This literally means “encounter one thing, practice one thing” or “encounter one practice, practice one practice.” This is what's written on my rakusu case.
When you sweep the ground, sweep the ground. When you chop carrots, chop carrots. When you are at a party with unlimited buffet food, EAT TO WIN. When you are required to play “Find somebody who” (that game where you have to walk around and “find somebody who likes economics, or has an iPod 6, etc.), get WAY TOO COMPETITIVE about it even though it’s not a competition and no one but you is actually writing names down. When you have to play two truths and a lie and you are incredibly bad at lying because you are honest to a fault, MAKE THE BEST TRUTH/LIE COMBINATIONS POSSIBLE. Such as:
1) When I was in middle school, I broke my leg on a trampoline
2) I have an older half sister
3) I am a hippopotamus
I really do think meaning can be found in all situations. This is why when people who have never been to the women’s monastery ask me, “Do you have much time for actual practice or is it mostly just physical work and Japanese cultural stuff?” I look at them like they are speaking Greek.
On Friday, this program ends and I’ll be going back to the monastery for a few weeks. I’m actually not looking forward to it. For starters, my body won’t be used to it. I’ve spent the last three months with the cushiest existence— waking up at a luxurious 7:00am, eating the food I want, and sitting in chairs while I do it. I know when I go back, I’ll be waking up at 4, sitting in traditional seiza during classes, meals, and morning service, and working non-stop. I’ll have no control over my own time. It’s going to be a rough adjustment.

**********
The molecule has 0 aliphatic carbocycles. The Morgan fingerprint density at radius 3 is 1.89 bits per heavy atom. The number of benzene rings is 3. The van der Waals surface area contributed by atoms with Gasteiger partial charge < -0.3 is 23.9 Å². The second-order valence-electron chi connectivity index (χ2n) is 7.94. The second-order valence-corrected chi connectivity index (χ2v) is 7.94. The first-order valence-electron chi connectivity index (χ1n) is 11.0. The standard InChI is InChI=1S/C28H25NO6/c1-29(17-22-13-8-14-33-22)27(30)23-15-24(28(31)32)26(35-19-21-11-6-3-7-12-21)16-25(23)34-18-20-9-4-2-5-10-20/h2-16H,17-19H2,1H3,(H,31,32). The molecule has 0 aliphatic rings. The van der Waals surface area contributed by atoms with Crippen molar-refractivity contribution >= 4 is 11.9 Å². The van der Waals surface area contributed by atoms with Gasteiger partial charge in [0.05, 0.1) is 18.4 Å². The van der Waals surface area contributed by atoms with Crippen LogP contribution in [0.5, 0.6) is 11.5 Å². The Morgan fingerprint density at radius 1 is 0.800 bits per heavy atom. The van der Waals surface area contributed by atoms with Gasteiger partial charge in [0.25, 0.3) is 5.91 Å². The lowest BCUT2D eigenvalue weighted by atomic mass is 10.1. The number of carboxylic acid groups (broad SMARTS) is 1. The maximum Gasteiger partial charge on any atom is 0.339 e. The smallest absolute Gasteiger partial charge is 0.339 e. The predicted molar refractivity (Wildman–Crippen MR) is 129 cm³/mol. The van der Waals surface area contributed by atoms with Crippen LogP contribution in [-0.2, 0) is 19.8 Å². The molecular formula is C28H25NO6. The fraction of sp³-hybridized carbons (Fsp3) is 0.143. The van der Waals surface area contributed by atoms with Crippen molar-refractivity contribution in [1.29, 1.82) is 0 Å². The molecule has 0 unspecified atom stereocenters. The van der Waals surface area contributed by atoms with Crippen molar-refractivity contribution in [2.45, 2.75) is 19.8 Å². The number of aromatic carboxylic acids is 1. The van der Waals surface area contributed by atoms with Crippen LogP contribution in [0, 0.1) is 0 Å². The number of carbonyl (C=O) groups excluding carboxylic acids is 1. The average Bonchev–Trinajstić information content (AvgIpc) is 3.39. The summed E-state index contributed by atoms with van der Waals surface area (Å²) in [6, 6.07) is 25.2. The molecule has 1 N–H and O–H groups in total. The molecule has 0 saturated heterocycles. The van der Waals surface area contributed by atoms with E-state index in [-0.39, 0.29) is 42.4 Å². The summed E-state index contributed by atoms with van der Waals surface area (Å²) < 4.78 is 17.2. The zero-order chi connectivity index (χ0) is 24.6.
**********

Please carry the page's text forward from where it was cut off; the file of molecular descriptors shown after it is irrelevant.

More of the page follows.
I’ll also be the only Westerner there. It’s hard being the only one of your ethnicity in any situation, and I think “foreignness” is especially pronounced in traditional settings which revolve around preserving and transmitting Japanese culture. There won’t be any English, and no one is going to translate for me.
I know the only way I’m going to survive is to get really into it. This is the magic skill I’m starting to develop— to view everything, every “unimportant” task, every moment, as an opportunity for learning. And if not learning, than at least concentration and effort. Or at the very, VERY least, material for a blog post. I’m pretty sure this is what Dogen was talking about in Instructions to the Cook when he wrote, “This is the way to turn things while being turned by things. .. Taking up a green vegetable, turn it into a sixteen-foot golden body; take a sixteen-foot golden body and turn it into a green vegetable leaf. This is a miraculous transformation—a work of Buddha that benefits sentient beings.”
I don't want to sound like I'm selling these teachings short, because it's obviously a lot more profound than this. Did I really just compare Zen monastic training to making an awkward party fun? Well, maybe I did. When I'm in the monastery, sometimes I want to run screaming for the hills. But sometimes it's the best party ever. Either way, it's up to me.
In the whole world nothing is hidden!
I’ll see you all in a few weeks.